Posted: 19 Oct. 2015 7 min. read

Rwanda reforms

Before the global financial crisis there was a growing belief that the world had entered a period of stable, strong growth. Good policymaking, so the argument ran, had a played a central role. In 2003 the Nobel prize winning economist, Robert Lucas, famously declared – "the central problem of depression-prevention has been solved, for all practical purposes, and has in fact been solved for many decades."

Today such statements smack of hubris. The financial crisis has knocked the standing of policymakers and diminished confidence in their ability to deliver growth.

Indeed, pessimism about the ability of policymakers and governments to improve growth rates has probably overshot.

But rather than rehearsing the things that have gone right for Western policymakers in the last five years we turn instead to Africa, indeed, to one of its smaller countries.

Rwanda shot to global prominence 20 years ago with an ethnic conflict and genocide in which almost one tenth of its population died. In recent years Rwanda has acquired a very different reputation, of remarkable economic reform which has generated enviably fast growth.

After shrinking by half during the conflict of 1993 and 1994, Rwanda's economy has grown fivefold over the last twenty years, at an average rate of 9% per year. GDP per person, a proxy for national wealth and prosperity, has more than tripled.

Rwanda has modernised quickly, with agriculture shrinking and growing reliance on services, which now account for about half of output. Exports have been strong with particularly good growth in high value-added goods, such as milling and construction products.

Rwanda's success can be attributed to three factors. First, it has worked hard to curb corruption. In a recent World Bank survey, 87% of Rwandan businesses rated their court system as fair, impartial and uncorrupted, almost double the average reading in sub-Saharan Africa. According to Transparency International's Corruption Perceptions Index, Rwanda is less corrupt than major emerging economies India and China or the developed European economies of Greece and Italy.

Rwanda's second strength is the implementation of free-market reforms. Over the last three years the government has improved corporate access to credit, made it easier for businesses to pay taxes and get electricity and cut red tape. The government has made an ambitious push to develop the nation's ICT infrastructure. Land purchases, passport applications, building permits and birth certificates can all be dealt with on-line. According to the World Bank's latest Doing Business Report, Rwanda ranks above all African nations except South Africa and Mauritius in ease of doing business.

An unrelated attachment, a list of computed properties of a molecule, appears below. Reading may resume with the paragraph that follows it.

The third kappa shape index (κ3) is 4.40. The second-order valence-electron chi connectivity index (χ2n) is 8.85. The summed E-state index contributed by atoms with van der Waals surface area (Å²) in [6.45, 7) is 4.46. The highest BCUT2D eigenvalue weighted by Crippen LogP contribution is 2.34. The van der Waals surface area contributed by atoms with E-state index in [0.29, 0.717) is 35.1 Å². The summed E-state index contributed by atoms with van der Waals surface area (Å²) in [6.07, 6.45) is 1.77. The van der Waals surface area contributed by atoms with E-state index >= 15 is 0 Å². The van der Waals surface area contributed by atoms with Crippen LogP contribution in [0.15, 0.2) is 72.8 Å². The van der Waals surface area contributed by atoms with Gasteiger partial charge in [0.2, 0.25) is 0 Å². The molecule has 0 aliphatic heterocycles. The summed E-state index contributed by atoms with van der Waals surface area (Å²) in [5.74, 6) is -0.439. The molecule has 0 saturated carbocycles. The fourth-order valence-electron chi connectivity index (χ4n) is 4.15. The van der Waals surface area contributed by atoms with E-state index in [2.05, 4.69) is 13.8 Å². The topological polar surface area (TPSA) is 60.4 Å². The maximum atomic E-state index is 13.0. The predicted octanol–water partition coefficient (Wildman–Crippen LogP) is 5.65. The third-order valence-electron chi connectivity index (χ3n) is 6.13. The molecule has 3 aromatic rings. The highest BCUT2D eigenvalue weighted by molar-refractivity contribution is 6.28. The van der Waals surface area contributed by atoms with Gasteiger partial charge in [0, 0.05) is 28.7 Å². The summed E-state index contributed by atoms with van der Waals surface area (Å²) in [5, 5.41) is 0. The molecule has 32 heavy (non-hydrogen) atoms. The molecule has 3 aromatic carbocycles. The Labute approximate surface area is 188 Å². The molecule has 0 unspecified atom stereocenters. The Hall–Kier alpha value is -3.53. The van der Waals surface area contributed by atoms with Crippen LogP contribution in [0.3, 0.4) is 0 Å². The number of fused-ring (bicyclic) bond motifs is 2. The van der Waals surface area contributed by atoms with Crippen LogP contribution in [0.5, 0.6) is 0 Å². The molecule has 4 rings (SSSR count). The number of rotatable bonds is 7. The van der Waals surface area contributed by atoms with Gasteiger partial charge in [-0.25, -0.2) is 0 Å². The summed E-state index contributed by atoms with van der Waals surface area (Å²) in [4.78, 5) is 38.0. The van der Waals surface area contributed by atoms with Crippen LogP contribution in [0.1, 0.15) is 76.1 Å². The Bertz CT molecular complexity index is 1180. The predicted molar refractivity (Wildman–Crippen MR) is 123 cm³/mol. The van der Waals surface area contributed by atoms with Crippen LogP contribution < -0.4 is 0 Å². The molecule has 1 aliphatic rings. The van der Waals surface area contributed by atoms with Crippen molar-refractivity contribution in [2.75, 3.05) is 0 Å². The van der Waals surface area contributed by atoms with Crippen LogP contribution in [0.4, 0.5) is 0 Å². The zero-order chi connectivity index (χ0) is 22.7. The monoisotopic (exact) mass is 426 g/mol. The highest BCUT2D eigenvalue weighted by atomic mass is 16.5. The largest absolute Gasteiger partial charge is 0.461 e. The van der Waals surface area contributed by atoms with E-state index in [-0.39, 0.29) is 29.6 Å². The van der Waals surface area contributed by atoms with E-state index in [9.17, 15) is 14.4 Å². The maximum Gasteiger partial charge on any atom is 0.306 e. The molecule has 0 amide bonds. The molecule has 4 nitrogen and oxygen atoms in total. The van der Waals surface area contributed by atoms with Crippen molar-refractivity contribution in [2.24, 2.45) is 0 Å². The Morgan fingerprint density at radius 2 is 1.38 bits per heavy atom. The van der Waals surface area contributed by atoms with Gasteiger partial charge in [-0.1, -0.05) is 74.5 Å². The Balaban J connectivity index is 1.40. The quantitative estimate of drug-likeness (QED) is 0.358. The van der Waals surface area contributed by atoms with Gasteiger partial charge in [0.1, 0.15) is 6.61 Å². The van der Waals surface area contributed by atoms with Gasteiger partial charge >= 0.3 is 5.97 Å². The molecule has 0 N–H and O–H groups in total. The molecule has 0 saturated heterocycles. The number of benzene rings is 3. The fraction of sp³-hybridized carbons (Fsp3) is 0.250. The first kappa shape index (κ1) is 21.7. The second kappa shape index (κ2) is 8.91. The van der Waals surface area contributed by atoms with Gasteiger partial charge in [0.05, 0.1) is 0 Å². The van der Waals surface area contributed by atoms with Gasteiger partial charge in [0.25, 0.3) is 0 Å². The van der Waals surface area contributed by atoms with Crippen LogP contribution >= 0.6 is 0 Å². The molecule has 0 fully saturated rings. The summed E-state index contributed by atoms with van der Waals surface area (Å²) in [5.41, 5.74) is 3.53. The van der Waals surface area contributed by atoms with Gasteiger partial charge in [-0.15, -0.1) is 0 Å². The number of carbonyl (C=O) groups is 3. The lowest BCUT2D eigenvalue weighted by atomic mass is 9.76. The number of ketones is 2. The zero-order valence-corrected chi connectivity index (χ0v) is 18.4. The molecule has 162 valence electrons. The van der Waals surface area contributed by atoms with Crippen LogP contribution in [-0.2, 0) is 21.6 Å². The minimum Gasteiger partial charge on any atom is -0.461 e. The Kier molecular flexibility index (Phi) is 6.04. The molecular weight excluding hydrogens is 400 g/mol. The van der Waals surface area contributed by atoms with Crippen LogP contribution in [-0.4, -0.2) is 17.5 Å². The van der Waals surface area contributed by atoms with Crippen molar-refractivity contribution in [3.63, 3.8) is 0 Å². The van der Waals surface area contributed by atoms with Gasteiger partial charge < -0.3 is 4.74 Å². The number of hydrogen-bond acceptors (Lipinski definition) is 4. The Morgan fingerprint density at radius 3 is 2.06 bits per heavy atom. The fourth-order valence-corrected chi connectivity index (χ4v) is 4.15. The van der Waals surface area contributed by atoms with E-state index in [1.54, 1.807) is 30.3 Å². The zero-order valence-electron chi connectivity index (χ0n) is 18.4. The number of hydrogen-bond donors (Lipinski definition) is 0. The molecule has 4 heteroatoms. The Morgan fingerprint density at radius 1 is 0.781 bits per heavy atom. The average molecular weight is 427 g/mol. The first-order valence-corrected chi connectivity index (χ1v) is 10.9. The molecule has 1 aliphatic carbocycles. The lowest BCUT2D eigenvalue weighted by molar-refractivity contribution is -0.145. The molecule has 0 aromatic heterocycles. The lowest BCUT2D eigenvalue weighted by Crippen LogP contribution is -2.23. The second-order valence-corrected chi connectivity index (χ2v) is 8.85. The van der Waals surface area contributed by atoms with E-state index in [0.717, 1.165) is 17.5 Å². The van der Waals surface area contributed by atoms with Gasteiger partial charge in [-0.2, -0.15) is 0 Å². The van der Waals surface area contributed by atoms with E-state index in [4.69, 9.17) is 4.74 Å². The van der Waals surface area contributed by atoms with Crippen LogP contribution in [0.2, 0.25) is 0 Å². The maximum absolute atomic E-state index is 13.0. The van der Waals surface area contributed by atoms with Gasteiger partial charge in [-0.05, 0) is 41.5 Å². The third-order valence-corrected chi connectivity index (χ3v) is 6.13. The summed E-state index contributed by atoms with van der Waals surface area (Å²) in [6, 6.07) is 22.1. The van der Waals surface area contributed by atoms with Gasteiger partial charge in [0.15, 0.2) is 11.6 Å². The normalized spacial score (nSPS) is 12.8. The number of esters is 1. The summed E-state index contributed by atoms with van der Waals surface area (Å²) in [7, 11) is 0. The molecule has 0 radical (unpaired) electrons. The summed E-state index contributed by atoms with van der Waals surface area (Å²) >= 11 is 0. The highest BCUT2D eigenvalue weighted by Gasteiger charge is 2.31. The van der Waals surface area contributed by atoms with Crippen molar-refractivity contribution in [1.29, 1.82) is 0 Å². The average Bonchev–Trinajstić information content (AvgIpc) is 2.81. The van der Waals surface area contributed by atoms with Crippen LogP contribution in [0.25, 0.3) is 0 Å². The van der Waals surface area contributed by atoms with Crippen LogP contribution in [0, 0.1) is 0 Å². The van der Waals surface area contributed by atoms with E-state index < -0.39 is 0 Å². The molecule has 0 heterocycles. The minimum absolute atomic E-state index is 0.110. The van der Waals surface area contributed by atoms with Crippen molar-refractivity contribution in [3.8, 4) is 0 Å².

Finally, in a region that has seen much turmoil, Rwanda is politically stable. Its controversial President Paul Kagame, is a tough leader whose army ended the genocide in 1994. His rule has consolidated the power of his party, whose leaders own a large chunk of Rwanda's private businesses. However, President Kagame has also provided a friendly and stable environment for businesses to operate in and has inspired confidence in foreign investors.

Challenges remain. Skills shortages are rife, the power and transport infrastructure is patchy and a significant proportion of the population lives below the poverty line. But even in these areas there has been progress. Rwanda has opened up its labour market to immigrants and started attracting back emigres from the West. It is also investing heavily in public health and education. Infant mortality rates have fallen sharply and literacy rates among the young have risen from 48% in 2000 to 84% in 2011. The fraction of people living below the poverty line has shrunk from 60% to 45% during that period.

Rwanda lacks the natural resources that have been such a source of wealth and growth in other African economies such as Nigeria and Angola. Paradoxically, this has its advantages. Rwanda cannot fall back on resources for growth and its policymakers have worked hard to improve the environment for business. This has created a more dynamic, diverse free market economy than is seen in some resources-rich developing nations.

Deloitte's Social Progress Index reinforces this message. It shows that countries that do not depend on resources as their primary source of income tend to perform better on social and environmental indicators than their resource-rich counterparts. Rwanda ranks more highly on the Social Progress Index on health, personal freedom and choice than other countries with similar per-capita GDP.

Rwanda's economic reforms have achieved remarkable success in a deep damaged society. It stands as a model of post-war reconstruction and reconciliation – and offers a counter to Western pessimism about the ability of governments to shift the dial on growth.

Key contact

Ian Stewart

Ian Stewart

Partner and Chief UK Economist

Ian Stewart is a Partner and Chief Economist at Deloitte where he advises Boards and companies on macroeconomics. Ian devised the Deloitte Survey of Chief Financial Officers and writes a popular weekly economics blog, the Monday Briefing. His previous roles include Chief Economist for Europe at Merrill Lynch, Head of Economics in the Conservative Research Department and Special Adviser to the Secretary of State for Work and Pensions. Ian was educated at the London School of Economics.